The district health department on Tuesday distanced itself from data published by a private laboratory, which claimed that 16 to 20 percent of all samples tested from three neighbourhoods in Gurugram showed presence of antibodies for SARS-Cov-2. Officials, including the district chief medical officer (CMO), said that the private laboratory in question has not been authorised to carry out any seroprevalence studies in Haryana (or Gurugram), and that the data itself ‘did not have a scientific basis’.
Arokiaswamy Velumani, founder and managing director of Thyrocare Technologies Limited — a chain of diagnostic laboratories based in Navi Mumbai — had published the survey data via his Twitter handle on July 17. In his tweet, Velumani said that for every Covid-19 related death in India, 10,000 people have been “silently immunised”, based on test results of 53,000 samples collected from 87 pin codes across India (including Gurugram).
While nationally, Thyrocare’s data claims an average 15 percent seropositivity rate, the figures in Gurugram ranged from 16.8 percent (in Narsinghpur), to 18.4 percent (in Chakkarpur) and 20.8 percent (in Arjun Nagar) — all areas which have been classified by the district administration as ‘hotspots’. Health department officials, however, remained sceptical about these numbers.
Dr Virender Yadav, chief medical officer of Gurugram, said, “We cannot comment on the accuracy of the data. We do not know what sample size or design the lab has used in Gurugram, and we have not given permission to Thyrocare to carry out such kind of testing. There is a major ethical oversight in publishing data from commercial tests as part of a clinical study. If any private entity wants to carry out such an exercise, let them take permission and follow ICMR guidelines for sero-surveillance. We will refer this matter to the state government who will take further action, if necessary.”
Velumani, however, has clarified that Thyrocare’s data is based largely on commercial tests. “About 85 percent of the tests carried out were done commercially, for corporate clients. It is not part of any study or clinical trial. The tests have all been carried out at our laboratory in Mumbai, which is accredited by ICMR and NABL. The samples are transported through an established cold chain system to maintain the integrity ,” Velumani said.
Dr Jai Prakash Sharma, the Integrated Disease Surveillance Program’s district surveillance officer in Gurugram, said that the state health department is in the process of carrying out its own sero-prevalence study, in keeping with the ICMR’s guidelines. “Given that Thyrocare’s sample only consists of paying clients, the results would naturally be skewed. The sample population for sero-prevalence studies need to be carefully calibrated,” Sharma said.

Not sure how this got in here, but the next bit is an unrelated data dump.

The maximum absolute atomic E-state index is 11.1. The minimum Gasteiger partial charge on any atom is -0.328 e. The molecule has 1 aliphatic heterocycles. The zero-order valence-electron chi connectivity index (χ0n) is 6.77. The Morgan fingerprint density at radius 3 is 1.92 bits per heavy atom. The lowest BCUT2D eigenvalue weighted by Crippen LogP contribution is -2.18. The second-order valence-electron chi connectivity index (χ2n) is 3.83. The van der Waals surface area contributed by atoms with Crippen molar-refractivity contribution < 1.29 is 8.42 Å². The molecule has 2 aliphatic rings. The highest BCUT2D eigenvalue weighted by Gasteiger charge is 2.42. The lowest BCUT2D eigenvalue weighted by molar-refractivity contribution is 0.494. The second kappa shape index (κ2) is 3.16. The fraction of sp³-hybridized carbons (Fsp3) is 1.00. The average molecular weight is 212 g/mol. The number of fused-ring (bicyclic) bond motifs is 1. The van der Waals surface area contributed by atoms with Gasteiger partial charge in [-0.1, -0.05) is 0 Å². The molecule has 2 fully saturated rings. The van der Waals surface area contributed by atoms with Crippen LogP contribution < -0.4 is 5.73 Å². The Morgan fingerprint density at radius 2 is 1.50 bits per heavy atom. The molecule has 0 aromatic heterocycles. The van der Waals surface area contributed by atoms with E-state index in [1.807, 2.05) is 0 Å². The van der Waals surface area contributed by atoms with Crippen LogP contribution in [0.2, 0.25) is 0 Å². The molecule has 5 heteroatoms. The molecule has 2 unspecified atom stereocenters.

As of July 21, the state health department has tested 1,544 people as part of its ongoing sero-survey, which found that 11 percent had developed antibodies against the virus. The largest proportion of sero-positive diagnoses have been attributed to Sonepat, where 60 of 350 blood samples collected were sero-positive. The maximum number of antibody tests — 454 total — were done in Gurugram, out of which 56 were confirmed positive to have Covid-19 antibodies. Likewise, in Faridabad, 209 tests were conducted with 28 people testing positive. In Ambala, 176 people were covered under the survey, out of which 27 were found to be positive. Panchkula reported the least number of positive cases. Out of 355 tests conducted, nine were found to be positive for Covid-19 antibodies there.
A senior epidemiologist based in Gurugram, however, was reluctant to dismiss Thyrocare’s data entirely. “The ethical considerations is for the government to comment on. As far as epidemiological value is concerned, it may be worth the health department’s time to look into what the data indicates. Narsinghpur, Chakkarpur and Arjun Nagar are densely populated areas that have reported a disproportionately high number of cases. Sero-prevalence of 16 to 20 percent in this areas is not implausible, if the sample size was big enough,” said the epidemiologist, who did not wish to be quoted as they had not seen Thyrocare’s raw data.
Malini Aisola, co-convener of the All India Drug Action Network said, “ICMR has clarified that the utility of antibody testing at this stage is limited to sero surveillance. Can Thyrocare explain what permissions it had for the sero-surveys and why it was charging for tests? Who was leading the studies and what was the design? The commercialisation of antibody testing is a direct consequence of the absence of any governmental guidelines for private labs.”